The song is particularly interesting for its cultural references, which include Shakespeare’s play, of course, and also Leonard Bernstein and Stephen Sondheim’s West Side Story (which was itself a reworking of Shakespeare’s narrative). The phrase “a place for us” fits a famous song from that musical, the melody of which incorporates phrases from works by Beethoven and Tchaikovsky. But the film Romeo and Juliet, which Franco Zeffirelli directed, and music from that film (composed by Nino Rota) are also being alluded to, I think. Such historical and cultural allusions are rare in popular works today. The song “Zombie” (by The Cranberries) was considered unusual twenty years ago for making a reference to 1916 (the year of the ill-fated Easter Rising). We are increasingly cut off from communal memories.
You can deal with love and loss and nostalgia on a number of levels. There is nostalgia as a theme in songs or movies. Then there is the level of personal experience. And personal memories, of course, are often intertwined with particular songs or films, whether or not they deal with nostalgia as a theme.
This last point touches on an important issue: our radical dependence on culture. All our complex experiences, including romantic attachments and even our very sense of self are, in a real sense, not only socially- but culturally-based. And the nature and quality of these experiences is partly determined by the nature of the culture which has created and which sustains us as human beings.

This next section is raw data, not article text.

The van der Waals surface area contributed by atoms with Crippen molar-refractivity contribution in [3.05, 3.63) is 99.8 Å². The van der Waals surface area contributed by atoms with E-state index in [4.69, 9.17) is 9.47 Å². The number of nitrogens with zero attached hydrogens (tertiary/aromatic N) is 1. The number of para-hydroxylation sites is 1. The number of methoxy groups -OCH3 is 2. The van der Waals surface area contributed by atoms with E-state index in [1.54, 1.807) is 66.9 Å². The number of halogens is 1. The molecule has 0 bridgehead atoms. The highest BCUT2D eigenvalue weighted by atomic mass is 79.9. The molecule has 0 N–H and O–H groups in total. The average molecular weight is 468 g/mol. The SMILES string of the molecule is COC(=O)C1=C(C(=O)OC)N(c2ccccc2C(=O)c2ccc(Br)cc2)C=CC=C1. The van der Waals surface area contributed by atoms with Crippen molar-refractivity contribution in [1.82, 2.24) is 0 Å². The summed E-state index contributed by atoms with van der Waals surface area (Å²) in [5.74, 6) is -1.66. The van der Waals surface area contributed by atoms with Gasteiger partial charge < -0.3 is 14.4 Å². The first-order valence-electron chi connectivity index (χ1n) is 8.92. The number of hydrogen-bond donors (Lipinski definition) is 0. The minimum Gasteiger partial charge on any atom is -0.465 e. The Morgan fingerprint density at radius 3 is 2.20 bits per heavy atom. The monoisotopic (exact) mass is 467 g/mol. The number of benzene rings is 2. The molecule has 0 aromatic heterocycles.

A culture – like a language, which is arguably the central component of a culture – is a pattern of influences and interactions which may be analyzed synchronically (i.e. as it exists at any given time) or diachronically (historically).
So I end with two claims. The first (pretty uncontroversial, I think) is that contemporary Western culture has become progressively disconnected from its history. Our cultural memories are failing.
One sign of this I have alluded to: the network of connections reflected by popular culture is losing its deep, diachronic dimension. Another relates to naming practices. Increasingly, given (personal) names lack any deep cultural (or familial) meaning or connection with the past. Even corporate and business names have become more fluid and subject to fashion than ever before.
My second claim is more controversial and involves value judgments. It is that these trends involve an impoverishment not only of the culture but also of our personal experiences – because the latter depend on the former in so many respects.
Those who have experienced some of these changes may feel a generalized sense of unease or loss, the loss of a particular kind of historically-rooted cultural belonging, of culturally-mediated continuity; a kind of nostalgia for a time – not so long ago – when the links to a shared past were still operational.
But, more than this, I am claiming that the very quality of our personal attachments is being adversely affected by these cultural changes. We rely on this diachronic (or historical) cultural dimension in order to function satisfactorily in a social way, and the stability or depth or meaningfulness of our personal relationships is being compromised to the extent that the culture in which we operate is cut adrift from its own history.